A very strange thing happened last week in Spain. An elected representative of the Partido Popular resigned after his involvement in murky events came to light, and not only did he resign but he did it quickly. Even stranger still, his own party did nothing to defend him. Odd when you consider how long the PP affords protection to people who take money supposedly destined for children suffering sexual abuse or for those suffering from AIDS and spend it instead on apartments in Valencia.
But everything is odd about the case of Santiago Cervera, a member of the Spanish parliament for the PP until his sudden resignation just over a week ago. Cervera was arrested in Pamplona two days before he resigned by a unit of the Guardia Civil who were staking out the drop off point for a supposed blackmail attempt on the president of the local savings bank. They caught Cervera in the act of retrieving the (fake) package that had been left as bait in a hole in the wall of the city's old fortress.
Cervera claims he has been the victim of a setup and after his resignation produced anonymous emails that claimed to offer confidential information on what had been happening in the Caja Navarra savings bank. This information was supposedly to be placed in that same hole in the wall in Pamplona, and Cervera claims that he only went there motivated by curiosity. The investigating judge is clearly not convinced, and has formally notified Cervera that he could be facing criminal charges.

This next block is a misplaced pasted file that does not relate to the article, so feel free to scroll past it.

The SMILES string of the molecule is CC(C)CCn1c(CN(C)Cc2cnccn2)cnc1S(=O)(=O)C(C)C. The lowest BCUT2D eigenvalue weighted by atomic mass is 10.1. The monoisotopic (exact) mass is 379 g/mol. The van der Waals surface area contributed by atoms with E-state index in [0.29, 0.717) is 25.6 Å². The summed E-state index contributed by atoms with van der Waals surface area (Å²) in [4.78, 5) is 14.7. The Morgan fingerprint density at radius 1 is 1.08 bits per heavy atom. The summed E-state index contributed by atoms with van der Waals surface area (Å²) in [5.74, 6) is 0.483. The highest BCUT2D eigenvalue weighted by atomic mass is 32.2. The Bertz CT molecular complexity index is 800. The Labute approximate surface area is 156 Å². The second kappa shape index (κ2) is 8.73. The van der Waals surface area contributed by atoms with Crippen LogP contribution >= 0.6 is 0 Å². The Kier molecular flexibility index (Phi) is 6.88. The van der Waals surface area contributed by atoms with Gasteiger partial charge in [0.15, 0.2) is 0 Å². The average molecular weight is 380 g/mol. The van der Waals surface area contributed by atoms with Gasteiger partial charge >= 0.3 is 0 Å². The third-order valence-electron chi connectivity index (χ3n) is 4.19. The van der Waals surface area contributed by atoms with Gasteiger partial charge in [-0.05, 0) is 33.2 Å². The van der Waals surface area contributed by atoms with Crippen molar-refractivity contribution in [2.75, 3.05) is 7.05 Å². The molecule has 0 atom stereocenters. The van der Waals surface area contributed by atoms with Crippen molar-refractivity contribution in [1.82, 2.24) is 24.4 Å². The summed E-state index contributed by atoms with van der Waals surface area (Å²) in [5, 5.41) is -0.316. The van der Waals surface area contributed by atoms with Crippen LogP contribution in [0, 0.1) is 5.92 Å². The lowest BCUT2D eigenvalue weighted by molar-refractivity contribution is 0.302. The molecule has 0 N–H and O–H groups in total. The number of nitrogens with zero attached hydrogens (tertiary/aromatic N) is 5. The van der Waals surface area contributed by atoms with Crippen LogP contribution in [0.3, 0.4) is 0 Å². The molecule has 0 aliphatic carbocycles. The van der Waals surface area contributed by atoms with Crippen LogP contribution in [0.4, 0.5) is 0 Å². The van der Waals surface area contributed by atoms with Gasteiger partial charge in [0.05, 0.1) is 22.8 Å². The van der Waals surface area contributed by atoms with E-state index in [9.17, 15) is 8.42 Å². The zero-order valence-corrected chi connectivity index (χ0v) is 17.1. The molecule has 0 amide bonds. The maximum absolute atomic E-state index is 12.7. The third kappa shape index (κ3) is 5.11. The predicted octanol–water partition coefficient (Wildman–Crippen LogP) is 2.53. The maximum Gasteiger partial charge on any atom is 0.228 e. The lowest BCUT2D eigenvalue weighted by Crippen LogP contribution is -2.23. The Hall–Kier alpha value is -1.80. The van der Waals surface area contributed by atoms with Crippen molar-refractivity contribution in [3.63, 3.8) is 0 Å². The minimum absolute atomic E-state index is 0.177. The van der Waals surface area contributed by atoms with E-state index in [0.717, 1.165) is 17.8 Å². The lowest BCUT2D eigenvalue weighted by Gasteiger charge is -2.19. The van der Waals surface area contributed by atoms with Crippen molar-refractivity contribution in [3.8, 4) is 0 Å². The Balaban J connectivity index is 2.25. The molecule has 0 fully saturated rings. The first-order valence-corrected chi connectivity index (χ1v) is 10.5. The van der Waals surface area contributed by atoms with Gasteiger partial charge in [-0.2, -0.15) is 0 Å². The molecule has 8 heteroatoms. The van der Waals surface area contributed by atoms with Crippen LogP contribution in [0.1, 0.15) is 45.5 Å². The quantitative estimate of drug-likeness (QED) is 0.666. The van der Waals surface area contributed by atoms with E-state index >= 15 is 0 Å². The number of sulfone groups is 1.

Now it is apparently well known in Navarra that Cervera and those running the Caja do not get on, just as it is well known that Cervera has plenty of enemies there as a result of the political shenanigans of the last few years involving the PP and their, occasional, partners in the ruling Unión del Pueblo Navarro. Perhaps this history is the reason why Cervera ran on the PP list for Madrid in last year's general election despite his long association with Navarra.
Santiago Cervera would not be the first person in the PP that you would link with sinister activities such as blackmail, there are many other far more likely candidates. Indeed Cervera - and you have to take this statement in the general context of the PP and how they behave - had something of a reputation for integrity and for campaigning for greater transparency in politics. As I say, I wouldn't like to stretch that point too far; we're talking relative integrity. Perhaps that's why his party dropped him so coldly and quickly?
Or maybe they know more than we do? The details we have of the case so far just don't fit. The emails produced by Cervera were dated almost a week before the president of Caja Navarra went to the police over the alleged blackmail attempt. So if Cervera went to the hole in the wall earlier there would be nothing at all to find and life would have resumed its normal course. Now we must await further news from the judicial investigation. Running with the bulls isn't the most dangerous sport they play in Pamplona.